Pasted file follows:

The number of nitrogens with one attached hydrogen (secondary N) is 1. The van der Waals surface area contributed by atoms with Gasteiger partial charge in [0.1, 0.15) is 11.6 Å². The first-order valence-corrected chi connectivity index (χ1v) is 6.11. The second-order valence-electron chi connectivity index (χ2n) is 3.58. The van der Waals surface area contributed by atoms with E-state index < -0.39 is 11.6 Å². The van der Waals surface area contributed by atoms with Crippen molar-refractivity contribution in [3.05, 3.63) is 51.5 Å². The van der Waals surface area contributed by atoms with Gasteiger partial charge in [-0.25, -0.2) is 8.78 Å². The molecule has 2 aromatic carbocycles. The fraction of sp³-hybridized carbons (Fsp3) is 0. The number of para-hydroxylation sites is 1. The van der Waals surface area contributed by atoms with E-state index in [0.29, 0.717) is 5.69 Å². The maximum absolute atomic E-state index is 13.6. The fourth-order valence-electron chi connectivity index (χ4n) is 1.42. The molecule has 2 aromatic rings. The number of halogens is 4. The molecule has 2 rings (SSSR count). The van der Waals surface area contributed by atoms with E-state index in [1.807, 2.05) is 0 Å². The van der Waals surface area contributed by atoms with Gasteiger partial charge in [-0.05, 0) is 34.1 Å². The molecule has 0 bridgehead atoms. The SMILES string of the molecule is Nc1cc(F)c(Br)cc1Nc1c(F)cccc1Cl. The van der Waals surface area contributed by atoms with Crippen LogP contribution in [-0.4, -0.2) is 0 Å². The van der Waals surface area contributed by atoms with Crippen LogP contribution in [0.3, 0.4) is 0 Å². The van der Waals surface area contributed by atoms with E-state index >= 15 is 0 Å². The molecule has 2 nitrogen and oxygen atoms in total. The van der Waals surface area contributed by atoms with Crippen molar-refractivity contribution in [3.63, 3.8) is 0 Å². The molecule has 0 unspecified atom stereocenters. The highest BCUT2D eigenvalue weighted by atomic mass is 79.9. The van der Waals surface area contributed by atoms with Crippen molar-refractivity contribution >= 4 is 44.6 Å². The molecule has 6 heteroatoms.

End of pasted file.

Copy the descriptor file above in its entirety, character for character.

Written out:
The number of nitrogens with one attached hydrogen (secondary N) is 1. The van der Waals surface area contributed by atoms with Gasteiger partial charge in [0.1, 0.15) is 11.6 Å². The first-order valence-corrected chi connectivity index (χ1v) is 6.11. The second-order valence-electron chi connectivity index (χ2n) is 3.58. The van der Waals surface area contributed by atoms with E-state index < -0.39 is 11.6 Å². The van der Waals surface area contributed by atoms with Crippen molar-refractivity contribution in [3.05, 3.63) is 51.5 Å². The van der Waals surface area contributed by atoms with Gasteiger partial charge in [-0.25, -0.2) is 8.78 Å². The molecule has 2 aromatic carbocycles. The fraction of sp³-hybridized carbons (Fsp3) is 0. The number of para-hydroxylation sites is 1. The van der Waals surface area contributed by atoms with E-state index in [0.29, 0.717) is 5.69 Å². The maximum absolute atomic E-state index is 13.6. The fourth-order valence-electron chi connectivity index (χ4n) is 1.42. The molecule has 2 aromatic rings. The number of halogens is 4. The molecule has 2 rings (SSSR count). The van der Waals surface area contributed by atoms with E-state index in [1.807, 2.05) is 0 Å². The van der Waals surface area contributed by atoms with Gasteiger partial charge in [-0.05, 0) is 34.1 Å². The molecule has 0 bridgehead atoms. The SMILES string of the molecule is Nc1cc(F)c(Br)cc1Nc1c(F)cccc1Cl. The van der Waals surface area contributed by atoms with Crippen LogP contribution in [-0.4, -0.2) is 0 Å². The van der Waals surface area contributed by atoms with Crippen LogP contribution in [0.3, 0.4) is 0 Å². The van der Waals surface area contributed by atoms with E-state index >= 15 is 0 Å². The molecule has 2 nitrogen and oxygen atoms in total. The van der Waals surface area contributed by atoms with Crippen molar-refractivity contribution in [3.63, 3.8) is 0 Å². The molecule has 0 unspecified atom stereocenters. The highest BCUT2D eigenvalue weighted by atomic mass is 79.9. The van der Waals surface area contributed by atoms with Crippen molar-refractivity contribution >= 4 is 44.6 Å². The molecule has 6 heteroatoms.